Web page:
With more than 4,000 fans on Facebook , Duplin Winery makes good use of the social networking site in order to reach customers.
The number of people who traveled to Duplin Winery's homepage via Facebook increased 683% in recent months, according to Christy Farrelly, who leads the North Carolina winery's marketing campaign. Boasting more than 4,000 Facebook "fans," the Muscadine specialist's presence on the social networking site has one of the largest followings of any winery.
In addition to watching the number of Duplin fans rise, Farrelly says she's noticed other wineries and industry groups are following Duplin's Facebook profile. Many smaller wineries with fewer resources, she says, are looking for tips about joining Facebook and how to keep content new and fresh.
One huge plus of having a Facebook presence is that it's free, but for a small winery with a tiny staff, is Facebook really worth the time and effort? More and more wineries are saying "yes." Keep reading to find out why.What is Facebook?
Founded in 2004 by three roommates at Harvard University, social networking site Facebook welcomed its 200 millionth member April 8, and according to the company's latest statistics, more than half of its users log into the website at least once per day. Members utilize the site to send public or private messages to friends, join groups, play games, take quizzes and browse acquaintances' photos, videos, links and other interests. Tinkering with privacy settings allows a member's profile to be completely public, set to private or somewhere in between.
Though it was initially conceived as a social network for students, Facebook now is available to anyone who is over age 13 and has a verifiable e-mail address. The site, which is accessible in 45 languages and dialects, is free to members and uses banner advertisements to turn a profit. The company earned more than $300 million in 2008, according to Forbes magazine.
But in spite of the site's obvious popularity, many wineries don't have a presence on Facebook. From an industry standpoint, wineries, vineyards and brand managers have the option of advertising through the site, forming a group that Facebook members can join or setting up a product page to communicate with Facebook members who become "fans" of your winery.Product page vs. group
In previous Facebook formats, product pages were nonexistent. Facebook members who wished to show their allegiance to a particular wine brand would form or join a group (in this instance, we'll call it "I Love Brand X Wine"). Each group member would be shown news from the group at login, and friends who visit the group member's page would see his/her affiliation with the I Love Brand X Wine group.
Starting a product page is the alternative to founding a group. It works like this: Consumers who enjoy Brand X seek out its product page and "Become a fan" of the brand. Using this feature, product page owners can send messages directly to their "fans," letting them know about special events, promotions and other entertaining happenings at the winery or in their area.
Both product pages and groups have their share of cheerleaders, but the majority of wineries we spoke to prefer the product page option. A major drawback to groups is that if a consumer joins several of them, the groups' respective messages all will be jockeying for space in the user's news feed. He or she is likely to lose interest reading each and every update, lessening the chance that your message will be seen. Additionally, members can adjust their settings to "Show Less" news from a particular group, thereby choosing not to view as many of your messages.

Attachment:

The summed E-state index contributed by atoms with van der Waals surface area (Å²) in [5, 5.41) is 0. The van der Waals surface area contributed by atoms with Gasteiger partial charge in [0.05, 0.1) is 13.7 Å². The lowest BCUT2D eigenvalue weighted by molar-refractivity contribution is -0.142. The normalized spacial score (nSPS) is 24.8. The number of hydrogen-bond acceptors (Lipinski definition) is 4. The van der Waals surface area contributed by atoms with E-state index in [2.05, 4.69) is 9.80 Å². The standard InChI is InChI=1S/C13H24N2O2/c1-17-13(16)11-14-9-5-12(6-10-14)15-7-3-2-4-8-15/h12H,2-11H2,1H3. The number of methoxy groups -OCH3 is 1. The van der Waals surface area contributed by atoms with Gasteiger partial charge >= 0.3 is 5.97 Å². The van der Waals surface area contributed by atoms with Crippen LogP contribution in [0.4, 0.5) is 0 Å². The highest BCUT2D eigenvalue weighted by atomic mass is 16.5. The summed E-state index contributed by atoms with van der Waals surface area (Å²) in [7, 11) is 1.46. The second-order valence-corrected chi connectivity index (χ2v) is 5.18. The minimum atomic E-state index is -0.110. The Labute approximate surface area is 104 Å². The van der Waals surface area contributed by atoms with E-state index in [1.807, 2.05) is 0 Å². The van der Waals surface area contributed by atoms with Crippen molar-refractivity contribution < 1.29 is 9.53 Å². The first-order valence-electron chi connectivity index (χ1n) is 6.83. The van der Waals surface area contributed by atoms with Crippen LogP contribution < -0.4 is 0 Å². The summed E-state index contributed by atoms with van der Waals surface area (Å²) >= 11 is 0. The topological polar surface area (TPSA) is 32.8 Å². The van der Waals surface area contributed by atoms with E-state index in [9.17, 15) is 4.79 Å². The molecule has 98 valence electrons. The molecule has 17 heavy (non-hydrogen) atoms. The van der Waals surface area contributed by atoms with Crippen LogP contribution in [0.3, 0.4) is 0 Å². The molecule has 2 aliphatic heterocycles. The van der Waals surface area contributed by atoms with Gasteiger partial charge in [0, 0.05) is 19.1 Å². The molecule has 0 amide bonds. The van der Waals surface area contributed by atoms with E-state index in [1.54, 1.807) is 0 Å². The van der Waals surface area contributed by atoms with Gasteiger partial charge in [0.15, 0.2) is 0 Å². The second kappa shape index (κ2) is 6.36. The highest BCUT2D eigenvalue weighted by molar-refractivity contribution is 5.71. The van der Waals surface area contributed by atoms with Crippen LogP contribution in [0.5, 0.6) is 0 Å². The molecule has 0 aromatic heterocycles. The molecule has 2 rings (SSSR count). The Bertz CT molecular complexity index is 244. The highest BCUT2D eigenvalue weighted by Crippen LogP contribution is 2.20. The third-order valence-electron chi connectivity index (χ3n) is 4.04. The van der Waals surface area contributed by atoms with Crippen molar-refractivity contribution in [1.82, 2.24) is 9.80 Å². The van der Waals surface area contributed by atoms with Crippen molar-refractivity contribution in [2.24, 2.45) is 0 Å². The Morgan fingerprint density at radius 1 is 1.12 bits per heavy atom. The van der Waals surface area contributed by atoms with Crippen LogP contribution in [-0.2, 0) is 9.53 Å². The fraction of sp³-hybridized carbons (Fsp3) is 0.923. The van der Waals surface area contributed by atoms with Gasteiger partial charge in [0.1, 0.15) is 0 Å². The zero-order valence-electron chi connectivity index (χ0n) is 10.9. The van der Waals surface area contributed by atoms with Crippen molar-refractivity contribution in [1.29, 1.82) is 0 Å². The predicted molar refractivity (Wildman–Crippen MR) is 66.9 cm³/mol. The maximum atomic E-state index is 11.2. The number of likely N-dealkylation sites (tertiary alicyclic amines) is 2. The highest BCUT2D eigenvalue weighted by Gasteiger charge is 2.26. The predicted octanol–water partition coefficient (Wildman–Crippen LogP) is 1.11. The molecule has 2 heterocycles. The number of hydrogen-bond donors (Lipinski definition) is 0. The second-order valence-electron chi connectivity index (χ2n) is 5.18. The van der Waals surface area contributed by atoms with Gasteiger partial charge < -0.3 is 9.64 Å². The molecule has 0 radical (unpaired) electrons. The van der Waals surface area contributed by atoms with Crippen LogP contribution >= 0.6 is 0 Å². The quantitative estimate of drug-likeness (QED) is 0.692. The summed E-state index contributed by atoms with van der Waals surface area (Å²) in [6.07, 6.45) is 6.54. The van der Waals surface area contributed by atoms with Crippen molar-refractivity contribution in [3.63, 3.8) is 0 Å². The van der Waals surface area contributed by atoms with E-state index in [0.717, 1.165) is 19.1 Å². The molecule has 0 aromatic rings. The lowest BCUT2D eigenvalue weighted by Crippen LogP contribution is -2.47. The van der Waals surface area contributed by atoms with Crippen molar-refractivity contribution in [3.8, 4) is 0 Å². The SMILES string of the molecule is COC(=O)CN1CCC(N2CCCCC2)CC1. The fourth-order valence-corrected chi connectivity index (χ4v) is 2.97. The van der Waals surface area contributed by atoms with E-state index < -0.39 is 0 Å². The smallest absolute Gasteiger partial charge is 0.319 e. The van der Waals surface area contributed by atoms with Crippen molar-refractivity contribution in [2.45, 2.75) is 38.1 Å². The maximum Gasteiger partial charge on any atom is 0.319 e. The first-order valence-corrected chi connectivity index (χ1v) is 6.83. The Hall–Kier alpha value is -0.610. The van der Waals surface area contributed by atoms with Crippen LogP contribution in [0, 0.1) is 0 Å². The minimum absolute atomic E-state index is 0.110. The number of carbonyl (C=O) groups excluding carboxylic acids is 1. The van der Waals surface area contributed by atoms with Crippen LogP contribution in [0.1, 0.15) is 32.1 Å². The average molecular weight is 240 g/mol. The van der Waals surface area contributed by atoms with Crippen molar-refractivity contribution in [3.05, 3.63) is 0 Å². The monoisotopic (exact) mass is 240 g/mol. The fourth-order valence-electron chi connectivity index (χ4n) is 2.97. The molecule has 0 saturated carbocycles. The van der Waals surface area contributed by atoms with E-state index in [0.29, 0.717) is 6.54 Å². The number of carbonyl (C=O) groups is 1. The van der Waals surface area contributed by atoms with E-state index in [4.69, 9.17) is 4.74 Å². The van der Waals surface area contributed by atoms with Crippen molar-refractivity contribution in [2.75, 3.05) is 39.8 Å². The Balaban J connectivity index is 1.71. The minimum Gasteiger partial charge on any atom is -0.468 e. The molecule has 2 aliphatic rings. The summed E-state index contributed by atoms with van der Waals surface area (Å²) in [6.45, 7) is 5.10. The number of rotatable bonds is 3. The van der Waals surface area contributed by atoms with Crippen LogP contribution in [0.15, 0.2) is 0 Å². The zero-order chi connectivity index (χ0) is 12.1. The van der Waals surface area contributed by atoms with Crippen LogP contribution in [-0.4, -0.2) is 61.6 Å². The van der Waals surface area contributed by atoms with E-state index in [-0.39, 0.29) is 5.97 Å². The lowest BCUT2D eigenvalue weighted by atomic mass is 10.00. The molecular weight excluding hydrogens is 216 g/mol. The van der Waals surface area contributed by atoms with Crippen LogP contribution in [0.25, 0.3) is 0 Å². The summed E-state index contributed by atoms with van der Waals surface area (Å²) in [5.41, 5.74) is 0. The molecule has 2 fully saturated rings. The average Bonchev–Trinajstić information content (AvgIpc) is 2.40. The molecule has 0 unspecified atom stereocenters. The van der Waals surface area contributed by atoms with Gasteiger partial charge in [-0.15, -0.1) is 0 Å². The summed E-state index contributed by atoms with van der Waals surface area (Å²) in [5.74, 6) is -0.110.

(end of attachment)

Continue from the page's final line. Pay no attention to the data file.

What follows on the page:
Lisa Mattson of Wilson Daniels began experimenting with Facebook in September in an attempt to spread the word about her company's 12 U.S. and 22 international wine labels. She told Wines & Vines that forming a group allowed her to send mass e-mails to members about new releases, special events and discounts. The endeavor wasn't without its challenges, however. "Some people say groups are easier to deal with," Mattson says, "but it doesn't allow very customized communication."
Timothy Elliott, principal of winery marketing firm Acan Media, falls on the side of product pages in the great debate. Unlike groups, he says, product pages allow users to access metrics about who is visiting the page and how often. "Groups are not indexed outside of Facebook," Elliott says of search engine results on sites such as Yahoo! and Google. "Product pages are indexed, so people can view them without being members of Facebook." Now what?
So, you've signed up for Facebook and figured out how to set up a product page. But what should you put on it? To start, try keeping your winery's fans abreast of what's happening in the vineyards or the cellar. Pruning, sorting and bottling may be old hat to you, but chances are good that your fans (especially the young and tech-savvy ones) aren't too knowledgeable about how many degree-days you've had in the Niagara Peninsula this season or what that means to your wines.
"Some little inside secrets might be interesting to a consumer who's interested in your product," Farrelly says. "Stories of the winery, or what happened today or this week--if it's harvest time and you want to share what's going on."
If your aim is drawing patrons for a winery visit, make sure to include photos of the bar and information about limited-release varieties that customers can find only in your tasting room. Videos are a popular multimedia tool, but make sure they are short and reflect the personality of your winery. Viewers are likely to forward a link to their friends if they've happened upon a unique and funny clip; a stuffy, 20-minute reel will fall flat.
Another word of caution: Don't go overboard in how you choose to broadcast information to your base. Facebook users often are fans of dozens or even hundreds of products and charitable causes. If you send your fans an e-mail every time your vineyard gets a write-up in your regional wine association's newsletter, your newsflashes will become tiresome, and you run the risk of the customer dropping your product in cyberspace--and maybe even real life. Limit this kind of communications to one per month maximu m.
If you're going to blast your base with an e-mail message, make sure you are offering them something that will make reading worthwhile. Including a free shipping offer, a regional tasting invitation or the chance to enter a sweepstakes will help your message stand out. Going public